There may now be up to 6,500 ISIS fighters in Libya, twice the number previously thought, according to several U.S. intelligence officials. They attributed the increase to the U.S. analysis that ISIS is diverting more fighters to Libya from Syria — and from Turkey when they cannot get into Syria.
It is ironic because the so-called “Islamic State” (IS) is using precisely the same logistical, financial and political networks to flow back into Libya that CNN’s “freedom fighters” used to get to Syria in the first place. In fact, it is quite clear Libya is simply reabsorbing the mercenary forces organized and sent to Syria in part through direct US-backing in the Libyan terror capital of Benghazi since late 2011 onward.
Why Washington Welcomes the IS Homecoming
Far from truly alarming to US and European special interests, IS arriving in the lawless warzone of what used to be the functional nation-state of Libya is a welcomed reprieve for what is essentially a Washington-London-Brussels mercenary army.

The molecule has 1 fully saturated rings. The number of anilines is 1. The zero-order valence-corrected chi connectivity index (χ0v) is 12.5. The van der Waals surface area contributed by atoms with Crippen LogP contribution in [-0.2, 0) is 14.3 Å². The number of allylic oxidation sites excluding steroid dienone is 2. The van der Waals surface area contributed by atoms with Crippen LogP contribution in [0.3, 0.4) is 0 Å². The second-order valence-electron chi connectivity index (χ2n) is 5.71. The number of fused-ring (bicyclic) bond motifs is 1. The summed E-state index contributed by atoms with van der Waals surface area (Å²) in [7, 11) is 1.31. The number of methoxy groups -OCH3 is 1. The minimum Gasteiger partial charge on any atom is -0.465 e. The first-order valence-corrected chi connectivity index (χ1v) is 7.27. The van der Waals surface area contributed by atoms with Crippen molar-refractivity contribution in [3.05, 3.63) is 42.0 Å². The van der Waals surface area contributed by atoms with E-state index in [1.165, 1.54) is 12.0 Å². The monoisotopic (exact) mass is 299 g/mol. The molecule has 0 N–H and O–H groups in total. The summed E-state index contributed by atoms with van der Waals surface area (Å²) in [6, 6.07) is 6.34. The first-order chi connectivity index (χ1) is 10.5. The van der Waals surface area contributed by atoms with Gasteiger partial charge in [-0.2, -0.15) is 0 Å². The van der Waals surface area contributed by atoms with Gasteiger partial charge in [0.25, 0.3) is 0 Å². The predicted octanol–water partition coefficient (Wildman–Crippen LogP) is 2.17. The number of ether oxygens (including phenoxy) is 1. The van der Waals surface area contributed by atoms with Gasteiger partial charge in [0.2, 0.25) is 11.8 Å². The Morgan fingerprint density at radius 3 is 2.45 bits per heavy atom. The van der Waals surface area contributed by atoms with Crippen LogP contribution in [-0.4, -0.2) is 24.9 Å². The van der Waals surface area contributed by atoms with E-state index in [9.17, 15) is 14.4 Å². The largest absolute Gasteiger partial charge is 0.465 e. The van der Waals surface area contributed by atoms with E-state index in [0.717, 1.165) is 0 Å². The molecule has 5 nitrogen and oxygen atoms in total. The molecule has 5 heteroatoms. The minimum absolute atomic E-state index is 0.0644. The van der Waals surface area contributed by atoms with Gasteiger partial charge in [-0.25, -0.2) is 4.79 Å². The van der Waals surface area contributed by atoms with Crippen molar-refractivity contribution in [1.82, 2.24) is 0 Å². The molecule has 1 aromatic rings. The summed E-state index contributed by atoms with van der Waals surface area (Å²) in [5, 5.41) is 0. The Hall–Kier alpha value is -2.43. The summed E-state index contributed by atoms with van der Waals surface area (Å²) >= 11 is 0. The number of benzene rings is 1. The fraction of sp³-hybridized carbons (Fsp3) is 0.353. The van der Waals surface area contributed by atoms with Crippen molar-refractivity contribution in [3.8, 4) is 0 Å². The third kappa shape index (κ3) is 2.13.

Syria is not only no longer safe for IS, it has become a grave in which IS is being buried alive. This is thanks not to a successful anti-terror campaign waged by Washington and its allies, but by swift and successful operations carried out by Moscow, Tehran, and their allies in Damascus. Indeed, with IS supply lines being cut from their source in Turkey and their forces being pushed back across Syrian territory, liquidation of their assets in Syria is well underway. Likewise in Iraq, feigned US operations to stop IS have given way to an increase in cooperation between Baghdad, Tehran, and Damascus.
What started out as an attempt to divide and destroy Iran’s arc of influence across the region has galvanized it instead.
Moving the mercenary forces of IS out of the region is instrumental in ensuring they “live to fight another day.” By placing them in Libya, Washington and its allies hope they will be far out of reach of the growing coalition truly fighting them across the Levant. Further more, placing them in Libya allows other leftover “projects” from the “Arab Spring” to be revisited, such as the destabilization and destruction of Algeria, Tunisia and perhaps even another attempt to destabilize and destroy Egypt.